Bill Yancey; bass player toured with jazz greats
January 27, 2004
BY BRENDA WARNER ROTZOLL Staff Reporter Advertisement
Bill Yancey wouldn't have been touring the globe with jazz greats such as Ella Fitzgerald and Duke Ellington if he'd stuck to the instrument first assigned him in the DuSable High School band -- the tuba.
But he didn't like the tuba. So he agitated for a switch to the bass, with which he'd fallen in love. From 17 until he died in his sleep last Wednesday at age 70 at his Gresham home, music and the bass were his life. He practiced for hours every day and, right up through the weekend before his death, appeared every Sunday at Bistro 110, and Fridays at the Ramada Inn Hyde Park.
Mr. Yancey was born in Kansas City, Mo., one of six children of Ed and Cora Yancey. He was 8 when the family moved to Chicago.
From the day he graduated from high school, he played professionally, working at local dance halls. His first big break was in 1950, when he started touring with the New York-based group of Lambert, Hendricks and Ross. He went on to play with the Sol Hicks orchestra, the John Young Trio and Eddie Harris.
He played for a year or two with Duke Ellington's band and played, recorded and toured Europe with Ella Fitzgerald in 1967.
That year, he was part of the first black American jazz ensemble to play in South Africa to black audiences. After just a few performances, the South African government forced them to leave because white fans came, too, and these integrated audiences incensed backers of apartheid.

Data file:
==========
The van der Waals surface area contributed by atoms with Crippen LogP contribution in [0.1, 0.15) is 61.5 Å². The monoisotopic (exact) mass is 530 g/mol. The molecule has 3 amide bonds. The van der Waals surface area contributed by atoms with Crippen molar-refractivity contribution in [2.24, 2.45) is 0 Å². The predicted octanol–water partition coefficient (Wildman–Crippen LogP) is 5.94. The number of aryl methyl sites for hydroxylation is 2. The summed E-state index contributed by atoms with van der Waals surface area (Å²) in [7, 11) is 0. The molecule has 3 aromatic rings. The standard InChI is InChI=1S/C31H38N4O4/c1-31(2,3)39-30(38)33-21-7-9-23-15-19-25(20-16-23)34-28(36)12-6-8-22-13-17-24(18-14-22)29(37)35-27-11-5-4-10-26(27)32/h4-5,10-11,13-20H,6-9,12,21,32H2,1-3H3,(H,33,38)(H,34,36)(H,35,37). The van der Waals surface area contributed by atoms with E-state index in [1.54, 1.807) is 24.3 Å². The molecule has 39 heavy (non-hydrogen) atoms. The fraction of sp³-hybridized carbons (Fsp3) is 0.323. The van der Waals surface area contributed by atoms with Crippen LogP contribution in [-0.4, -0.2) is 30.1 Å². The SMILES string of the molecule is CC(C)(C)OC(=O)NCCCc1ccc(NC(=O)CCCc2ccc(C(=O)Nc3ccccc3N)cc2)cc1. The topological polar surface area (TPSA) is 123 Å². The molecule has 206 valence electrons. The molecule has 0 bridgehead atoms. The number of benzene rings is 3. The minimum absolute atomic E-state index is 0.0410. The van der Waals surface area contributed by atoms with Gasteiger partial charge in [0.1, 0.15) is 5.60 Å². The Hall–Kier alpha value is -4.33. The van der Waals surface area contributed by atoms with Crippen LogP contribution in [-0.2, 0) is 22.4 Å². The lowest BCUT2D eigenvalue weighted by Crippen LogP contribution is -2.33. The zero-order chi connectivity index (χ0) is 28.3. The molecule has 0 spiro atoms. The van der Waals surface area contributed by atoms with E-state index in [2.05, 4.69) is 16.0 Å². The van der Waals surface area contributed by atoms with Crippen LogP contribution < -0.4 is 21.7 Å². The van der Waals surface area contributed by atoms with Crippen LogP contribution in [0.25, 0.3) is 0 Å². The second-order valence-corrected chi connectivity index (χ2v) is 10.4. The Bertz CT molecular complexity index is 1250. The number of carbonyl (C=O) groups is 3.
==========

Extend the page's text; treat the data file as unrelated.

Mr. Yancey recorded with artists including Eddie Harris, Brother Jack McDuff and Floyd McDaniel. Among jazz artists he played with were George Shearing, Ike Cole, John Wright, Wallace Burton and George "Stardust" Green. In 1968, he played with Tony Bennett and was invited to join the band, but decided he should stay close to Chicago and his young children.
He is listed in the Encyclopedia of Jazz. His last recording session was in October, cutting a CD with Gina Gibson called ''The Double Life."
Mr. Yancey invented, patented and was planning to market a baseball pitcher's target.
He is survived by two daughters, Bridget Oparah and Wendy Yancey Garrett; one grandchild; his ex-wife, June Yancey; and Gina Gibson, described by family as his special friend.
Some of his musician friends will be jamming at both the visitation and funeral. Visitation is from 4 to 8 p.m. today at Carter Funeral Home, 2100 E. 75th St. There will be visitation there again from 10 to 11 a.m. Wednesday, followed by services at 11 a.m. Burial will be private.